Baby business
The purpose of this activity is for students to make predictions about the future weight and height of a baby based on statistical data.
About this resource
This activity assumes the students have experience in the following areas:
 Solving problems with percentages as proportions.
 Extending patterns involving two variables and finding rules for the relationship.
 Interpreting scatterplots.
The problem is sufficiently openended to allow the students freedom of choice in their approach. It may be scaffolded with guidance that leads to a solution, and/or the students might be given the opportunity to solve the problem independently.
The example responses at the end of the resource give an indication of the kind of response to expect from students who approach the problem in particular ways.
Baby business
Achievement objectives
S52: Evaluate statistical investigations or probability activities undertaken by others, including data collection methods, choice of measures, and validity of findings.
Required materials
See Materials that come with this resource to download:
Baby business activity (.pdf)
Activity
 If a baby has a weight of 4.5 kilograms and a length of 57 centimetres at six weeks old, what is their expected weight and height at age 5?
What is the predicted height of the baby when he or she is an adult?
You will need access to growth charts such as those at Health New Zealand Te Whatu Ora: Growth Charts
The following prompts illustrate how this activity can be structured around the phases of the statistical enquiry cycle.
Problem
The problem section is about what data to collect, who to collect it from, and why it’s important.
 What is the investigation question?
 Is my question a summary, comparison, or relationship question? (The question involves relationships between age and the variables of height and weight.)
 Why is my question important?
 Are all the words (terms) in my question clear to someone else? If not, have I explained or defined those words? (Prediction and expected values might need explanation. Percentiles are used in the charts.)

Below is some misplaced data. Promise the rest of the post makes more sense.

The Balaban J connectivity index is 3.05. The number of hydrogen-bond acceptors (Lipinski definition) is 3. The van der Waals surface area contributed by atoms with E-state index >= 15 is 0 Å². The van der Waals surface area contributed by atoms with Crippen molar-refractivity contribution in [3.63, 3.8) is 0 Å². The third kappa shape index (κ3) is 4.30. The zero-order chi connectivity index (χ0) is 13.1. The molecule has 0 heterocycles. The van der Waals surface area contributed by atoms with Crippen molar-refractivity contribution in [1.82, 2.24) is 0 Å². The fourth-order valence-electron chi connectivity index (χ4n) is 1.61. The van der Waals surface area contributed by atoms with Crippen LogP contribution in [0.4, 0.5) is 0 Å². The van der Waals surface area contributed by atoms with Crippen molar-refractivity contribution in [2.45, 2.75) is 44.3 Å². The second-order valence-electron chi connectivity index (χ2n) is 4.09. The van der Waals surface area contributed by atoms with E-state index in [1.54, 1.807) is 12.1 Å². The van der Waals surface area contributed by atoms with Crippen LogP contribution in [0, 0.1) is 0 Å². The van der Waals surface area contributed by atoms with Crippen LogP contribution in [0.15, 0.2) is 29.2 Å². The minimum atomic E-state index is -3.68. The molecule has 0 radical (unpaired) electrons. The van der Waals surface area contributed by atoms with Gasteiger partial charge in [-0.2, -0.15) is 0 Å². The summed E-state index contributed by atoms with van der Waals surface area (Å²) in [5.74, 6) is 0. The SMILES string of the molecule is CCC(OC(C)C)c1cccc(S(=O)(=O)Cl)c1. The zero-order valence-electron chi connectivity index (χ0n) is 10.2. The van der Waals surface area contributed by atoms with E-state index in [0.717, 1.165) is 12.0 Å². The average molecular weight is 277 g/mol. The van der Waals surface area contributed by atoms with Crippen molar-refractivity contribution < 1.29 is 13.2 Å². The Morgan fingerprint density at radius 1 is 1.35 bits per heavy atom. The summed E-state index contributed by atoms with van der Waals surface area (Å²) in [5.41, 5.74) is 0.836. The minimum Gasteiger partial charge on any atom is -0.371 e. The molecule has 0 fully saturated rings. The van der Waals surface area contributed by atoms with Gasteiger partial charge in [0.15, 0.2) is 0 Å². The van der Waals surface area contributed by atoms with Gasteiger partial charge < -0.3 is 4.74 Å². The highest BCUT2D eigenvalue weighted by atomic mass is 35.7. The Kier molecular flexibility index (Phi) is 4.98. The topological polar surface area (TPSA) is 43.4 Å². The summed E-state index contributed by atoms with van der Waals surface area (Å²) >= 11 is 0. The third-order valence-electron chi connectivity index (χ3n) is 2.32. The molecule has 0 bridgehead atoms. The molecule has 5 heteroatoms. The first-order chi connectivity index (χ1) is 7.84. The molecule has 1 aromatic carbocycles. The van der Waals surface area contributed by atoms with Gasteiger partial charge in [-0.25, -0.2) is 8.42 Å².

What variables will be involved? (A variable is both a characteristic and a way to measure that characteristic.) (In this investigation, the variables are age, measured in months and years; weight, measured in kilograms; and height, measured in centimetres.)
Plan
The planning section is about how students will gather the data.
 How will I go about answering this question? (Students need to recognise that the two relationships need to be investigated separately.)
 What will I need to know? (The given weight and length will need to be compared with norms for other babies of the same age. From those norms, predictions can be made using percentiles.)
 Can I predict possible answers to my question even before I look at the data?
 What might my answer look like? (The answer will be a prediction about the weight and age of the child at 5 years and in adulthood.)
Data
The data section is concerned with how the data is managed and organised.
 How will I interpret the weight and length I am given using the growth charts?
 How certain will I be about my predictions?
 What factors might influence the growth of the child as it ages?
Analysis
The analysis section is about exploring the data and reasoning with it.
 Have I reflected back on my question so I am clear on what I am trying to find out?